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Wednesday, 30 November 1938

Mr CLARK (Darling) .- I support the amendment of the Leader of the Opposition (Mr. Curtin), which makes it clear that the Labour party is in favour of a home-consumption price for wheat, and that we approve of the principle of paying a bounty to those who have suffered loss from the drought, but that we are at variance with the Government regarding the method by which the scheme should be financed. We disagree with the proposal of the Government that the bread of the people should be taxed in order to stabilize the wheat industry. Even if this mistake has been made in the past, there is no reason why it should be perpetuated. There are other methods by which the scheme could be financed. The burden should be borne by those sections of the community best able to hear it. The poorer people are the largest consumers of bread, and it is not right that they should be called upon to pay most of the tax.

The royal commission which inquired into the wheat industry a few years ago reported that, without making allowance for interest payments, 20 per cent, of the growers could produce wheat at a profit at prices between 2s. 2d. to 2s. 7d. a bushel; another 20 per cent, could produce at a profit at prices between 2s. 7d. and 2s. 9d., while a further 20 per cent, could do so at prices up to 3s. a bushel. The commission estimated that interest payments represented a charge on wheat of between 7d. and lOd. a bushel. Interest is an important factor in the cost of production, and, in order to reduce that cost, mortgages should be reduced, and tha farmers financed at lower interest rates. A few years ago, legislation was passed through this Parliament authorizing an advance of £12,000,000 to be used by the State governments for the adjustment of farmers' debts. However, because of the negligence of the State governments, less than ha if of the money has been requisitioned up to date. If the interest burden were reduced, the farmers would benefit to a greater degree than they will under this scheme, which depends upon taxing the bread of the people. Some years ago, four bushels of wheat were worth £1 ; now ten bushels of wheat are worth only the same amount. Then a man had to produce only 24 bushels of wheat to pay interest on £100; now he must produce 45 to 50 bushels to pay the same amount. Thus, a far greater proportion of his production must be set aside to meet interest charges. This fact was noted by the royal commission which, at page 27 of its first report, stated -

The fall in wheat prices, notwithstanding tlie reductions in interest and other costa, has occasioned an enormous increase in the burden of the debt expressed in term's of wheat. For instance - a debt of £1,000 represented 4,499 bushels of wheat when the price was 4s. Od. per bushel on the farm. When the price had fallen to 2s. per bushel the same debt represented 10,000 bushels. If 7 per cent, be taken as the rate of interest before the depression, 310 bushels at 4s. 0d. paid the interest bill of £70. With a ruling rate of interest of 5 per cent, and wheat at 2s. the number of bushels required to pay the interest bill of £50 is SOO, an increase of GO per cent. If however, the excess of the selling price over working expenses (No. 1 costs) is considered, the increase in the interest burden is larger still. For example, if No. 1 costs were 3s. when wheat was 4s. Od. the margin was ls. Od. per bushel - 930 bushels would provide sufficient surplus to pay the interest bill of £70. With wheat at 2s. 6d., however, and No. 1 costs reduced to 2s., the margin is only 6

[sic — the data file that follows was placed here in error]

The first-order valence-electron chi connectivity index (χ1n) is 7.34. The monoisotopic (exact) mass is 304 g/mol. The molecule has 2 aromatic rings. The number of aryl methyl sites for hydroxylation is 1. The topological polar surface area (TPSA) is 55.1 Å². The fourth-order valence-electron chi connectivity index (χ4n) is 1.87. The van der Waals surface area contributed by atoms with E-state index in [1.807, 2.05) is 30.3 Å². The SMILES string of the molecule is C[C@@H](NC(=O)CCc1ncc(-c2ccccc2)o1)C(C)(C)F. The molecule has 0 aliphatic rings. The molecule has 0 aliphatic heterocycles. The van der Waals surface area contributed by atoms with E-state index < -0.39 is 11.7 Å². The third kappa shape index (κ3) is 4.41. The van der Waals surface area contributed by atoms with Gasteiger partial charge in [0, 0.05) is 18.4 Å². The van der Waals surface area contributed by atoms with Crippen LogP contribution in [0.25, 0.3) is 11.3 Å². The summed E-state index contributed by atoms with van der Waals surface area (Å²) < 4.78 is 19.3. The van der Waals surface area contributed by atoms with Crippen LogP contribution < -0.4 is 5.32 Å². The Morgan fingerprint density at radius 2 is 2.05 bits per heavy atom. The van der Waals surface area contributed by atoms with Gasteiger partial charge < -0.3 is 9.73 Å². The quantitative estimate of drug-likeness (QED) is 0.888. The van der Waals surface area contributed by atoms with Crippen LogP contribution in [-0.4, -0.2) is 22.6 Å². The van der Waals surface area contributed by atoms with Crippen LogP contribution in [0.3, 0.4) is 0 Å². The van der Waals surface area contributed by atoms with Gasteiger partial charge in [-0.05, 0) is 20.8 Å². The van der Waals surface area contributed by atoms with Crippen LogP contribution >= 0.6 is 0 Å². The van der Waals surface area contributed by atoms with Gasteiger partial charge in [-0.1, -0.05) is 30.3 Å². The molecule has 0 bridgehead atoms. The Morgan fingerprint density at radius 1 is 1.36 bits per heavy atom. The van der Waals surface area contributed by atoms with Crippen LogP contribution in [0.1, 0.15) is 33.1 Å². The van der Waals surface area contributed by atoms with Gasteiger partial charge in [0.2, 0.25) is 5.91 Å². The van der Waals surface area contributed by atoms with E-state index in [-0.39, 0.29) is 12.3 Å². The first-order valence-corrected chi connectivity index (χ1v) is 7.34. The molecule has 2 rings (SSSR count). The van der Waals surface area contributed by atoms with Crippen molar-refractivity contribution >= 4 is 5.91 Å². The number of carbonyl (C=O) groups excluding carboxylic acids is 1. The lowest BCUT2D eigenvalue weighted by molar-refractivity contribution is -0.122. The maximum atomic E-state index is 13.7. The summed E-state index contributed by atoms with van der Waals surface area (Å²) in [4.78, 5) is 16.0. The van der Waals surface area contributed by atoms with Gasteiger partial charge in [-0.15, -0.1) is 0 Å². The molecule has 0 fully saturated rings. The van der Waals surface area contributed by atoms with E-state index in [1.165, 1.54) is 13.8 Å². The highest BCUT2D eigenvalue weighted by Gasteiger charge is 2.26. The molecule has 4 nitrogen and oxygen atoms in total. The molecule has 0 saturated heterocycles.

No. 1 costs are the actual costs of production, including the cost of operating the farm, and an allowance for the farmer's labour, but no allowance for interest. No. 2 costs are the same as the others, plus interest. Any scheme for the stabilization of the wheat industry should take interest charges into account. The farmers should be financed at reduced rates of interest bv the Commonwealth Bank, thus enabling them to obtain greater returns from what they produce.

No provision is made in this bill to ensure that farm workers are paid adequate wages. In every case when bounties are paid, the Government should insist that those employed in the industry are paid award rates. This, we shall be told, is a matter for the Arbitration Court, but in Victoria and New South Wales rural workers are not covered by Arbitration Court awards, with the result that men with families have to work for a miserable pittance of 10s. or £1 a week and keep; and pretty miserable keep it is. If the same scale of wages operated in all industries, the living standard of the people would be very low, their purchasing power would be correspondingly low, and there would be a very poor local market for primary products. If the primary producers wish to expand the local market they should insist upon the workers receiving adequate wages, and they should begin with their own employees. It is altogether unfair that farm workers should be receiving only £1 a week, when the basic wage in other industries is £4 a week. Under this scheme the workers generally are called upon to contribute through the tax on flour, but the workers in the rural industries are not assured of decent wages. If an assurance were obtained from the State governments that the price of bread would be fixed at a reasonable figure, the scheme would be more acceptable to the consumers. It is not acceptable in its present form, and I support, therefore, the amendment of the Leader of the Opposition.

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